said. 'What is it then r' he said. And I told him it was sister Isa, and so he said I was a pretty child, and I had better go inside, for little girls ought not to run about the streets, and went away. Thai's all,' concluded Una. 1 drew a long breath before I asked what the gen tleman was ii^e. But Una had evidently been too much frightened by her fall to get anv accurate idea of his appearance, and I got nothing satisfactory from her confused description. For the next lew days I lived in a fever of hope, tenor, and perplexity. The only thing that wis clear was that some one who had known me had detected some likeness to me in the child's features, and made a guess at my identity. Who that some one was I could not clearly suppose. From the words Una re Seated, it wcula appear to be one of the Barretts, iut yet the rapid walk nor any one of my sister's points of description would be characteristic of John, and the words that argued an aflectio£\o myself i was not inclined to aEcribeio lienry. There was one other Buppotitlon, at which I saw my mother's eyes brighten, but of which I dreaded even the thought. My real father might easily have discovered the rela tionship to myEelf, and, though not perhaps so easily, he might also have discovered the fact of my mother's visits to St. Cuogereewonga, and might be in Beared of us, Should he find us, and attempt to assume authority over our little family, I saw clearly that my mother would he in no temper to resist such authority. But I— should I jield to it? I would tiamp back on the road to St. Cudgereewonga, and claim protection from the charity of John llarrett. No, euch an event would deprive me of my home and leave me motherless, eisterlees, friendless, aimless, hopeless, upon the world again. However. I could do nothing hut wait, and carefully prohibit Una from another appearance at the gateway. One or two evenings that I was detained from home until dusk, I fancied that a heavy footstep kept a pace behind me - too even for mere accident, but I could never bs »ure that I waB followed by anything but my own fears, and, as days passed on, they also ceased to trouble me, and 1 began to conclude that no result would follow Una's encounter, and that, whoever the gentle man might he, he did not mean to follow too closely the will-o'-tho wisp smile that had haunted him. Thus I was getting over hopes and fears alike, when one evening, about .ten days later, I had scarcely entered the icom and flung off my cloak, when Fanny, Mrs. Hume's housemaid, came running down the yard, and broke hastily in with, ' There's a gentleman to see you up at the house, MieB.' How my heart beat, but I answered quietly, ' A gentleman to see me, Fanny : What kind of a gentle man ?' *' Oh,' the giil said, with a laugh, ' a handsome young gentleman, miss.' That silly Fanny ! why need she break up my fond dream so hartlily r Well did I know that he whom I would rejoice to meet that night vias not either young nor handsome ; and X sighed to lose my hope, even while angry with my self for hoping. We weak women who love so fondly are ao foolish always. Do we hear of a noble deed which wins honour to the doer, and not picture our loved one as the man who needeth but opportunity to do likewise i Hear we of some sad untimely death without placing our loved one in the position of the lost one over whom others weep, and weeping also, not for the real woe but for our own ideal sorrow ? Take we an uncxpccted letter without a flutter of hope and a corresponding depression when that hope is disap pointed ? Hear we a knock at tbe doer without a vehement endeavour to forcc upon ourselves the be lief that it is just the knock that one does orshonld give f Oh, women ! weak, self-deceiving woman ! torn your thoughts elsewhere; be self-reliar.t, nor seek so vainly to lean on broken reeds. Be ambitious — for money, for position, for fame, for real useful ness, but never, never, as you value the happiness of a (ingle day, never be ambitious to be lovea as you can love. Tush, silly trifler 1 if you have no other point on which to turn your energies, recollect that men are i-ot eq helpless ; they care for you very well in your presence, but they find for your absence suffi cient fcclace in business or in study. They will not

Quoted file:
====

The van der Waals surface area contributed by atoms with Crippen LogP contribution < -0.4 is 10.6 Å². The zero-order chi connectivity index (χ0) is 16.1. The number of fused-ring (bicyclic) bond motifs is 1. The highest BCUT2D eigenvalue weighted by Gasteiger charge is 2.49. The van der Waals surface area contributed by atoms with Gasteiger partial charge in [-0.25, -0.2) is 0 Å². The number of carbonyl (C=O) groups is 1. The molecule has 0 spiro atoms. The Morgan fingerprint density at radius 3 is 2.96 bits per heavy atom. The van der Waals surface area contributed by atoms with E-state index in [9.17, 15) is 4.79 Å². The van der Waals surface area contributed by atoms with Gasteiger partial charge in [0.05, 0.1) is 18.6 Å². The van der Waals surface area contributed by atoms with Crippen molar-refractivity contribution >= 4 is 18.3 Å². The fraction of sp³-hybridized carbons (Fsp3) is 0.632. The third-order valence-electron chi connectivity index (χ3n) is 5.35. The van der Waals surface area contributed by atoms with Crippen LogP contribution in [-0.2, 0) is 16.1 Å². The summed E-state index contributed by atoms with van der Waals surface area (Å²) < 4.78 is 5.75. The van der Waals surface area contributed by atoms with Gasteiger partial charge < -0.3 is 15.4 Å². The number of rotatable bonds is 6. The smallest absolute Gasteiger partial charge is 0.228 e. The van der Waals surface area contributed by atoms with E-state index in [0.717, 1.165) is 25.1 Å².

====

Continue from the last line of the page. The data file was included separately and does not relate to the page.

pine for your love, be sure, tttougn it oe proved, trica, refined by ever so many midnight files of agony, by ever so many floods of hopeless tears. Weil, I went to Mrs. Hume's drawing-room. I laid my hand falteringly upon the handle of the door, I entered, end I stood face to face with Henry Barrett. 'So, Isola,' he said gravely, yet not coldly, for all my bitter thoughts. To my gi cat disappointment was added. the sorrow of seeing that time had not wiped my luckless memory from this man's mind. . 'Henry, I sm glad to see you,' I said, and tried to smile a confirmation of my words. 'And I, Isola, am glad to see you, though I might be more glad if your .eyes were lefs heavy and your cbceks not quite eb pale.' I laughed at that ; I was no girl to pine over faded checks and eyes. ' We will talk less of my lost charms,' X said, 'since clearly we both admit that they are lost, and talk a little more of more serious things.' . 'No, bjit,' he exclaimed, catching my resistless hands, and looking into my face, ' I at least must talk » little first; not of ? your charms, which can Sever be lost,' he smiled faintly there, ' but of your ealth, which seems at least likely to be. Are you ?will, iolat' ; -I looked his gS7-e buck boldly, How was it that hfc always provoked my defiance. 'Never better,' 1 'arid Slowly ( '1 had a fever months back,- that withered both roses and smiles, and my life has been too stem since to let them grow again. But nor ?mlles%6r'r0tes %re -needful in this world, I find ; I can yrejvitbopt them. And your' 'No; yofi,' he answered quickly; 'I have not